In a world where consumers are increasingly becoming tired of traditional methods of PR and advertising – and to a large extent have built up immunity to such campaigns – creative professionals are being pushed to explore innovative and some what unorthodox alternatives for raising brand awareness and the profiles of their clients. While some businesses – particularly in the Middle East, as reported in a recent article published in The National (Middle East consumers are being targeted by stealth advertising – The National) – are opting for more ‘covert’ methods of marketing to break through this barrier, others are taking a more aggressive approach.
One example of this is guerilla marketing; a philosophy which harnesses thinking ‘out of the box’ in order to generate a buzz, it encourages companies to implement ‘shock tactics’ to leave lasting impressions.
We are no longer fazed by the benefits of a product or service communicated to us through conventional mediums. In this modern age, we seek something different and if a brand wants to remain at the forefront of our minds, they are going to have to do something big to really get their message across. Unfortunately many companies, particularly small and medium enterprises, don’t always have the budget to accommodate grand gestures – for them, guerilla marketing can be a cheap yet highly effective method of promoting their brand in the most unexpected of places.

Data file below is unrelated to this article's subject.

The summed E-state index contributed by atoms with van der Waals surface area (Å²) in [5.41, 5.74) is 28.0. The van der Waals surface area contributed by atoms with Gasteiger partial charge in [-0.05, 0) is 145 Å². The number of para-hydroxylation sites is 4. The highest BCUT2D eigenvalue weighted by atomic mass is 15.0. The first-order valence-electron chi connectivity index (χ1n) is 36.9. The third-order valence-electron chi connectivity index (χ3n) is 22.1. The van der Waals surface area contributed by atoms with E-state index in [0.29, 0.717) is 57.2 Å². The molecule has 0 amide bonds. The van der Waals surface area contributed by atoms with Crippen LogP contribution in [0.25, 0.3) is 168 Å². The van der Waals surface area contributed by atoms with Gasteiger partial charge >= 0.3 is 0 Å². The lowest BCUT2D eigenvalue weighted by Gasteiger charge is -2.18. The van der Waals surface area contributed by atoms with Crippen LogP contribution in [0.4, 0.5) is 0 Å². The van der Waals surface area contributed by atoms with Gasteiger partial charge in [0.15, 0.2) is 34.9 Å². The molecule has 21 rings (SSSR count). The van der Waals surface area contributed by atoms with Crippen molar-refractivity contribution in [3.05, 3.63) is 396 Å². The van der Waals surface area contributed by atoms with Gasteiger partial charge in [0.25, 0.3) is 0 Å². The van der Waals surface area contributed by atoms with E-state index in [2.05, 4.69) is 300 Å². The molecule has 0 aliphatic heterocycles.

Interestingly, these unexpected places usually manifest themselves in everyday situations. Here are a few examples of quirky campaigns which have been implemented by a range of small-scale entities such as a local radio station to larger widely-recognized brands such as Mercedes:
By injecting a little bit of humour into your campaign, you can not only brighten up someone’s day but also get people talking about your brand. Particularly with the boom of social media outlets in recent years, the internet has become an ideal platform for such campaigns to ‘go viral’, making even one individual’s opinion potentially very influential – something that brands need to both be wary of and learn to use to their advantage.
Of course, guerilla marketing campaigns are not limited to low-budget alternatives; sometimes an effective marketing tool can come at a price and going extreme can pay-off. The aim is to make people slowdown from their busy lifestyles and look twice, and the modern consumer is wired to appreciate it when you do. So, if you have the budget, invest a little extra time and effort and go down the creative route to really make it count.